Jams, Morabbas, Squashes and Sauces II

(Contd. from previous posting)

We had seen some general notes on jam making in our previous posting. Before we proceed to the recipes, let me also make it clear the following:

I had already stressed that it is easy to manage small quantities in cooking always and this holds good here also. Larger quantities require longer time to prepare which means loss of nutrients, flavour, darkening and improper end result.

Normally I advise fresh vegetables or fruits but if unavoidable, you can use frozen ones but the result may not be matching the one made out of fresh ones.

For jellying, never adopt slow boiling but fast rapid boiling only. Pectin, which thickens the jelly, gets destroyed if the juice is boiled slowly.

Never use wet ladle or spoon or hand directly. It will cause moulding or fermenting as a result of which it has to be discarded.

Sometimes jams or jellies become thin, soft and runny. This means that you need to thicken it. This can be done by just heating 1 or 2 cups of similar or neutral fruit juice (grape, apple etc) to boiling, pouring and stirring till the desired consistency is reached. Alternately you can increase the quantity of pectin through trial and error method (say 20% more to begin with) if it was used, or by adding it in the recipe as per the nature of pectin (dry or liquid and as directed on the packet). Instead you can also boil it completely for just one minute while stirring it.

If too thick reduce pectin in similar fashion or add a little more juice before cooking next time.

Citric acid crystals as well as sugar in addition to the natural preservatives in the fruit juice are sufficient. Yet, for best result, we need to use preservatives like Sodium Benzoate or Potassium Meta-bi-sulphite. These will be available in any good food stores or chemical shops. In these, Sodium Benzoate is a good preservative for pickles also.

Now let us begin with the procedure:

Mango Jam I

Preparation time: 1 hour Shelf life: 1 year  

Ingredients

 

Full ripe , fresh mango pulp

Just ripening fresh fruit pulp

Sugar

Citric acid crystals

Mango essence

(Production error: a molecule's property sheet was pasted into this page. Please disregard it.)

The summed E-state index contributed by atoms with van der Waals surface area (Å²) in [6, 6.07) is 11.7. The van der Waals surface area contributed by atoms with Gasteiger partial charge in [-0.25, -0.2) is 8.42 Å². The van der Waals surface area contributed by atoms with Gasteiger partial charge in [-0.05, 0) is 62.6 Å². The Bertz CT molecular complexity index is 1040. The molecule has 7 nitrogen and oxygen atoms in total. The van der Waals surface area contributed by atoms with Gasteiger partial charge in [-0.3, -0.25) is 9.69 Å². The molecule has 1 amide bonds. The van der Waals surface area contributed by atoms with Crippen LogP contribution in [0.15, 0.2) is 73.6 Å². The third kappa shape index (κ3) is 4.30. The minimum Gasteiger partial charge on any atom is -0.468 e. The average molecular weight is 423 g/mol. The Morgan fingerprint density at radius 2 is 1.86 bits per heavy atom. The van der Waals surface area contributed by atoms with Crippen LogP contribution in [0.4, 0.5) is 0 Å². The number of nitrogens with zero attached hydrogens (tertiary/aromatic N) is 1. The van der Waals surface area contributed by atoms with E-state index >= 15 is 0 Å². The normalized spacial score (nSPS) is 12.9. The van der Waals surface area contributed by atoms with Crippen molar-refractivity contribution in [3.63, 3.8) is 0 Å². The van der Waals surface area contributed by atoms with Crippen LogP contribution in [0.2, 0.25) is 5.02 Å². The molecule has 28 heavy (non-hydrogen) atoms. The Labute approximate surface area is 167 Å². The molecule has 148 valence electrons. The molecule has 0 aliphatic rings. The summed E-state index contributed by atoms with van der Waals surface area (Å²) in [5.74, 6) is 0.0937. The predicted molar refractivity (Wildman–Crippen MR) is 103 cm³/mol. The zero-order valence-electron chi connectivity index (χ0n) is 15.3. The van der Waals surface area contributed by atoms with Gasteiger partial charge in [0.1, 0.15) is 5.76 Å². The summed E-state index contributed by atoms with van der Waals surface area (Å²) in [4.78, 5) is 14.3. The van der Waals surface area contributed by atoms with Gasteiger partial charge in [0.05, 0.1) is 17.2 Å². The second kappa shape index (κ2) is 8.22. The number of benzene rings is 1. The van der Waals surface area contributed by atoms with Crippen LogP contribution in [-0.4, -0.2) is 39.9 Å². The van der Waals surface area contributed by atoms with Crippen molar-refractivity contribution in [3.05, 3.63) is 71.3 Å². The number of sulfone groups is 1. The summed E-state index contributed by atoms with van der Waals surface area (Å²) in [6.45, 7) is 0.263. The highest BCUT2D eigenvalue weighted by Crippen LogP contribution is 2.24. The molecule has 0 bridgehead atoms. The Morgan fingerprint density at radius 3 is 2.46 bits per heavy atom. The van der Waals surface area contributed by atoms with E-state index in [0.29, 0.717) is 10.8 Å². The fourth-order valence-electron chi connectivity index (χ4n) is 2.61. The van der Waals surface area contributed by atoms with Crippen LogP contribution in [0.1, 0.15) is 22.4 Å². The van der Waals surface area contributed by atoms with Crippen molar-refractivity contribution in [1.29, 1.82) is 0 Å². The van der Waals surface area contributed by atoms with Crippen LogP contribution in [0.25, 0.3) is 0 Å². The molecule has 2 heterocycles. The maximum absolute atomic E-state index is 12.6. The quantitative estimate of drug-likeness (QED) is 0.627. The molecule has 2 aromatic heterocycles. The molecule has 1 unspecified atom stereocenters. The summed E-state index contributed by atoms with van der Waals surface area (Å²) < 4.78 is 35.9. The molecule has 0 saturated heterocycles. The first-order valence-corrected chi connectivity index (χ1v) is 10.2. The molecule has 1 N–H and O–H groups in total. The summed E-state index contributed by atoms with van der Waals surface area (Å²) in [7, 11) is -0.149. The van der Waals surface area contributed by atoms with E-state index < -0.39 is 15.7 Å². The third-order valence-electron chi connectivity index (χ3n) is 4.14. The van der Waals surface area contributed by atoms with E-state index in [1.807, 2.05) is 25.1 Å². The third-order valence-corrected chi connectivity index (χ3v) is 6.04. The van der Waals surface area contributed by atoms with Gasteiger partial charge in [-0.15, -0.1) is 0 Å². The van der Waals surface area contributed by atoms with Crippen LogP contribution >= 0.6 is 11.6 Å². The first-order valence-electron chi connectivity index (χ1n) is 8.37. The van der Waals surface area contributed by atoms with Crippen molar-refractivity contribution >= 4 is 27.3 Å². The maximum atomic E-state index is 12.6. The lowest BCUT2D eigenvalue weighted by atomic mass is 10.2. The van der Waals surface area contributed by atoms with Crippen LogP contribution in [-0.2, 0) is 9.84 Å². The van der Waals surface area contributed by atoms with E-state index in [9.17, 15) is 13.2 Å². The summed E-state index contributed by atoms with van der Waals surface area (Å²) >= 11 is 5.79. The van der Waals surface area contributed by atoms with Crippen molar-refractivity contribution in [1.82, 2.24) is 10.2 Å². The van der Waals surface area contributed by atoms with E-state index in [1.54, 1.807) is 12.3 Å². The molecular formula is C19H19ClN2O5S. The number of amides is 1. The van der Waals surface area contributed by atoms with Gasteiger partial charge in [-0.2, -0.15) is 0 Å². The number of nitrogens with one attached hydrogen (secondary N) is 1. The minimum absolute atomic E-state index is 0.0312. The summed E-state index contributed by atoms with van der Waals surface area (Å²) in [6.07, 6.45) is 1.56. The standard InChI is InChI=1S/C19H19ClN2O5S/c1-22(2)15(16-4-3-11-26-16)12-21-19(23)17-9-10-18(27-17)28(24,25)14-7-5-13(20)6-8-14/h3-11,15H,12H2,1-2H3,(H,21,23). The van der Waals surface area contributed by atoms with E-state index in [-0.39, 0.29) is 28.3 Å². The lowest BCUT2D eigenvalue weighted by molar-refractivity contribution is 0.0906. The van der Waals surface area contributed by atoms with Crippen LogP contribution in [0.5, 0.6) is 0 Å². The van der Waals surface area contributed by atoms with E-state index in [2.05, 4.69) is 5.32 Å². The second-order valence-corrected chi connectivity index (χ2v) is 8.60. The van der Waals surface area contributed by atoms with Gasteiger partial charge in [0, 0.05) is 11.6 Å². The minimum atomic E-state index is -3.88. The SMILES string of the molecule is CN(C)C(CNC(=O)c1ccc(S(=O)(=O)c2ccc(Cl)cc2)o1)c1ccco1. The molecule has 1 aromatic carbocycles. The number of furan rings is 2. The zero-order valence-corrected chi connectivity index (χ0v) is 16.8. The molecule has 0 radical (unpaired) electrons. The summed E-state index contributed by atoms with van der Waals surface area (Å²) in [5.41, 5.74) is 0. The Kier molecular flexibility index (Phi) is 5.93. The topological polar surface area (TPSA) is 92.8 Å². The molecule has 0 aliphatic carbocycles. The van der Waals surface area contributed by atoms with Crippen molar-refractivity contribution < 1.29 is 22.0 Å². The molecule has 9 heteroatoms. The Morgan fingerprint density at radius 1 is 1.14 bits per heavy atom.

Food colour

(Tartrazine yellow or green)

Sodium Benzoate

 

750 gems

250 gems

1 kg

1 tsp

3 ml

½ tsp

 

½ tsp

 

Fresh firm ripe and just ripening Mangoes 

Method

If fruit pulp is readily available you can skip the procedure to make the pulp.

Whenever you select fruits for jams or jellies, select ripe and fresh fruits but not too ripened ones. The fruits should be firm. Similarly select some just ripening fruits since these contain more pectin than the ripen varieties.

Wash the fruits well to remove mud, external impurities and dirt. Wipe with a clean cloth. Cool dry. Peel the skin. Cut the fruits with knife into pieces and deseed. Keep the pieces in a large vessel and smash into pulp. Measure these and add equivalent quantity of sugar. Mix well and heat. Constantly keep stirring. If you think that the contents are too thick to boil of their own accord, you may add a little water as deemed fit but do not add too much water. When it starts boiling add citric acid crystals and continue stirring. When it leaves the side by not sticking to the side and clear more or less, put off the fire and remove. Add the colour, essence and the preservative. Stir well and pour the hot jam in sterilized airtight jars and when cool seal the lid tightly. Store in a cool place or refrigerate.

 

Mango Pulp

Mango Jam II

 Preparation time: 1 hour Shelf life: 1 year  

Ingredients

 

Full ripe , fresh mango pulp

Sugar

Citric acid crystals

Pectin (dry)

Food colour (Tartrazine yellow)

Potassium Meta-bi-sulphite

 

250 gms

250 gms

¼ tsp

1 tsp

1 ml

¼ tsp

 

Method

If fruit pulp is readily available you can skip the procedure to make the pulp.

Wash the fruits well to remove mud, external impurities and dirt. Wipe with a clean cloth. Cool dry. Peel the skin. Cut the fruits with knife into pieces and deseed. Keep the pieces in a large vessel and smash into pulp. Measure these and add equivalent quantity of sugar. Mix well and heat. Constantly keep stirring. If you think that the contents are too thick to boil of their own accord, you may add a little water as deemed fit but do not add too much water. When it leaves the side by not sticking to the side and clear more or less, put off the fire and remove. Dissolve citric acid, pectin and potassium meta-bi-sulphite in ¼ cup of hot water and mix it in the jam well. Pour the hot jam in sterilized airtight jars and when cool seal the lid tightly. Store in a cool place or refrigerate.

Mango jams

(To conclude)

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